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all it’s own. Storytelling at its finest,” says Kelly.

We Rise, We Resist, We Raise Our Voices edited by Wade Hudson and Cheryl Willis Hudson (September)

A diverse mix of the best authors and illustrators working today offers a mix of poems, letters, personal essays, art and other works to answer the question of what we tell our children when the world seems bleak. The answer is to empower, inspire and rise up for a better tomorrow.

Harbor Me by Jacqueline Woodson

The sublime Woodson is back with another humane look at growing up. Six kids meet weekly to talk, with no adults present. They share their stories and realize that the chance to speak freely, allows them space to feel brave, and prepared for what the future may hold. “An insightful story of bravery and friendship, this is a book that speaks to young readers. The perfect next book for fans of Wonder and Hello Universe,” says Kelly.

The House That Lou Built by Mae Respicio (June)

Lou loves her big Filipino family, but she longs for some space of her own, and is determined to build a tiny house on land she inherited from her father – 100 square feet just for her. Lou soon discovers though that she will have to fight for her father’s land, and in the process truly learns the lessons of home and family.

Our Stories, Our Voices: 21 YA Authors Get Real About Injustice, Empowerment, and Growing Up Female in America Edited by Amy Reed

This collection includes 21 well-known YA writers, as they reflect on being female in America, and the intersection of race, religion, ethnicity and sexual orientation with all the joy, anger, reflection and regret that comes from growing up and moving out in the world. A pivotal collection for young girls.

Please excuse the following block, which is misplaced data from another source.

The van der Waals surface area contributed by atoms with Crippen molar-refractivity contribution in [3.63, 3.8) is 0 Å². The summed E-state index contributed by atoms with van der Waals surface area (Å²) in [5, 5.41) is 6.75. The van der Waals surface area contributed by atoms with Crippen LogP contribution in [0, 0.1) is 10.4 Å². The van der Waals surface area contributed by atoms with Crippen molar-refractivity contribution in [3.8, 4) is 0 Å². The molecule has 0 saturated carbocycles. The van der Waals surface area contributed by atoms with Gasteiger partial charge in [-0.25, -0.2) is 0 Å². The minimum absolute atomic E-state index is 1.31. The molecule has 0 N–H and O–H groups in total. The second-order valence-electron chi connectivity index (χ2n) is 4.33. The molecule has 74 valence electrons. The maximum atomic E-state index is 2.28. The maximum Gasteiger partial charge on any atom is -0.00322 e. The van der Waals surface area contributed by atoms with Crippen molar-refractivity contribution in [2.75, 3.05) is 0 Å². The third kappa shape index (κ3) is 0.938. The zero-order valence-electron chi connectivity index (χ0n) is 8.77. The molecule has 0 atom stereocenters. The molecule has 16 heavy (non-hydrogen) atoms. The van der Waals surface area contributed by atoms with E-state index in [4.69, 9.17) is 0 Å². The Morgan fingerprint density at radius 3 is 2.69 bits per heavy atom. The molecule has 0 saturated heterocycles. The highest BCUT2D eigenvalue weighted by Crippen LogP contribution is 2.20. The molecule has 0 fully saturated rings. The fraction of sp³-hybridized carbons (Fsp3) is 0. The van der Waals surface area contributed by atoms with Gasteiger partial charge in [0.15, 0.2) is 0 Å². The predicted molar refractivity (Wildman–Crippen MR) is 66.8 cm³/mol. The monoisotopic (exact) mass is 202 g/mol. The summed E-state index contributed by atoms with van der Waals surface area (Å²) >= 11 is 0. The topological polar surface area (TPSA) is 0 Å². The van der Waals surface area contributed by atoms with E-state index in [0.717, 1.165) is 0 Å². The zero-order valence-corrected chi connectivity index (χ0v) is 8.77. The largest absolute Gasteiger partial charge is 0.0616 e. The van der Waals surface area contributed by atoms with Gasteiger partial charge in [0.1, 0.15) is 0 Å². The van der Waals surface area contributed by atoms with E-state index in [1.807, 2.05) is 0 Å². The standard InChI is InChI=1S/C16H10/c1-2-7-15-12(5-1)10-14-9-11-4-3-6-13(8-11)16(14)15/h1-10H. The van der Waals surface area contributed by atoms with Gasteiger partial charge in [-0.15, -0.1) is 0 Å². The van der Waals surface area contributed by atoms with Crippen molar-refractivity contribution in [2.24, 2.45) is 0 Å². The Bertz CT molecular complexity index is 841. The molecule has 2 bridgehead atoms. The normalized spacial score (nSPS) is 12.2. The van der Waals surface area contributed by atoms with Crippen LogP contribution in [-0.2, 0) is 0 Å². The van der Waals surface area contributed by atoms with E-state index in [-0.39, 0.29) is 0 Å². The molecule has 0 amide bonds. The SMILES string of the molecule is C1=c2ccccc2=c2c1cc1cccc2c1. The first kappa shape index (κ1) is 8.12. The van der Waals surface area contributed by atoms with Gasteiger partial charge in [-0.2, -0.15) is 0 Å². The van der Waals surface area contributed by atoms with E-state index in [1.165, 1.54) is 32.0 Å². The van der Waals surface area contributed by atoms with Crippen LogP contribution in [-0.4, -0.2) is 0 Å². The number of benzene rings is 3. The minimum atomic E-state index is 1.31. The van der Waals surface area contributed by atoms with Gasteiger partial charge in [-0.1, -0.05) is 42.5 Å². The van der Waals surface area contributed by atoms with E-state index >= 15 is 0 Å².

Young Adult

Darius the Great is Not Okay by Adib Khorram (August)

A powerful story about a boy who has never felt a part of anything, until he visits Iran for an extended stay and meets the best friend he never thought he’d have. A powerful story about different cultures, loneliness and friendship.

Finding Yvonne by Brandy Colbert (August)

“Brandy Colbert’s first novel, Little & Lion, was one of my favorite books from 2017. She is a fabulous writer and tackles real teenage life problems with grace and candor,” says Lauren Nopenz Fairley, operations manager and YA book buyer at Curious Iguana. Finding Yvonne is a coming of age story about making difficult choices, and the sometimes bitter truth that life doesn’t always move in a straight line. Yvonne is a talented violinist, but as graduation quickly approaches she must reckon with her future. A new relationship throws a life-altering twist in her plans, and she is confronted with the most difficult decision of her life.

Pride by Ibi Zoboi (September)

Zoboi’s last novel American Street was a National Book Award finalist. Her latest is a reimagining of Pride and Prejudice. The headstrong Zuri, proud of her Afro-Latino heritage and her beloved Brooklyn neighborhood, gets her head turned when Darius Darcy moves in across the street. What is first disinterest and disgust, soon, like the classic, turns into something quite different. A timely update, with a strong message that love is the way.

Nine by Zach Hines (August)

A society where everyone is given nine lives and determined to burn them up as quickly as possible, but at what cost? Julius’s mother has a debilitating illness from“burning” her lives too fast, and he’s determined to find out why, but it’s hard to stay alive when the suicide club is after you. An original take on the dystopian genre that captivates teen readers.

The Other Side of Lost by Jessi Kirby (August)

Wild for the YA set. Mari Turner is an internet star who “has it all,” before her conscience gets the best of her and she confesses to the less than perfect life she’s really leading. Her escape plan includes hiking the John Muir trail, where she’ll reckon with her grief and mistakes, and make new friends who help her find what’s been missing. •